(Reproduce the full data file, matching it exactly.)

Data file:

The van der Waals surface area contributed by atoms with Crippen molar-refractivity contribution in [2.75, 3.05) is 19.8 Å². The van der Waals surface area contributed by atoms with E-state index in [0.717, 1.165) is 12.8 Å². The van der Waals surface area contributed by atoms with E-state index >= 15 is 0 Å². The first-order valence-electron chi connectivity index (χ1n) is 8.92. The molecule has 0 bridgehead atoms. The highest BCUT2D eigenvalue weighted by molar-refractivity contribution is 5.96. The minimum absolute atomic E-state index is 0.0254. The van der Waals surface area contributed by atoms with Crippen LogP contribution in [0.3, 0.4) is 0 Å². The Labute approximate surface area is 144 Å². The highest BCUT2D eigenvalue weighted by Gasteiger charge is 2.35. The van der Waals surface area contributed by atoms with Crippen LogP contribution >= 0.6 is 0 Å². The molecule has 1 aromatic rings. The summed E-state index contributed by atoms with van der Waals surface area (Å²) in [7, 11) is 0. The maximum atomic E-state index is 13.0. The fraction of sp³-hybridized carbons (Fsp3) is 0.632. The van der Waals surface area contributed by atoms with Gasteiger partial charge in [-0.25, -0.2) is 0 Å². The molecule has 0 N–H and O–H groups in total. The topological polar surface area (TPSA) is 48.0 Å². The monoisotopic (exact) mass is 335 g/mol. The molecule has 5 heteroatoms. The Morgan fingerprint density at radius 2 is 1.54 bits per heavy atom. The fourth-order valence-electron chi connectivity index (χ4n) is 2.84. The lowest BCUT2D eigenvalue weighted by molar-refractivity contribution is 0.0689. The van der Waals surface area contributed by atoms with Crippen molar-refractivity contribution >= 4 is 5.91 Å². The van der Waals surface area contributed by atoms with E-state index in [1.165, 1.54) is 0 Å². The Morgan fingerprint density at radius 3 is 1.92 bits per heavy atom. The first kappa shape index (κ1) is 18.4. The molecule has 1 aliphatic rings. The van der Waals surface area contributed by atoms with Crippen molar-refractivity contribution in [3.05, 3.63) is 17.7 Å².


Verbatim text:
The van der Waals surface area contributed by atoms with Crippen molar-refractivity contribution in [2.75, 3.05) is 19.8 Å². The van der Waals surface area contributed by atoms with E-state index in [0.717, 1.165) is 12.8 Å². The van der Waals surface area contributed by atoms with E-state index >= 15 is 0 Å². The first-order valence-electron chi connectivity index (χ1n) is 8.92. The molecule has 0 bridgehead atoms. The highest BCUT2D eigenvalue weighted by molar-refractivity contribution is 5.96. The minimum absolute atomic E-state index is 0.0254. The van der Waals surface area contributed by atoms with Crippen LogP contribution in [0.3, 0.4) is 0 Å². The Labute approximate surface area is 144 Å². The highest BCUT2D eigenvalue weighted by Gasteiger charge is 2.35. The van der Waals surface area contributed by atoms with Crippen LogP contribution >= 0.6 is 0 Å². The molecule has 1 aromatic rings. The summed E-state index contributed by atoms with van der Waals surface area (Å²) in [7, 11) is 0. The maximum atomic E-state index is 13.0. The fraction of sp³-hybridized carbons (Fsp3) is 0.632. The van der Waals surface area contributed by atoms with Gasteiger partial charge in [-0.25, -0.2) is 0 Å². The molecule has 0 N–H and O–H groups in total. The topological polar surface area (TPSA) is 48.0 Å². The monoisotopic (exact) mass is 335 g/mol. The molecule has 5 heteroatoms. The Morgan fingerprint density at radius 2 is 1.54 bits per heavy atom. The fourth-order valence-electron chi connectivity index (χ4n) is 2.84. The lowest BCUT2D eigenvalue weighted by molar-refractivity contribution is 0.0689. The van der Waals surface area contributed by atoms with Crippen molar-refractivity contribution >= 4 is 5.91 Å². The van der Waals surface area contributed by atoms with E-state index in [1.165, 1.54) is 0 Å². The Morgan fingerprint density at radius 3 is 1.92 bits per heavy atom. The first kappa shape index (κ1) is 18.4. The molecule has 1 aliphatic rings. The van der Waals surface area contributed by atoms with Crippen molar-refractivity contribution in [3.05, 3.63) is 17.7 Å².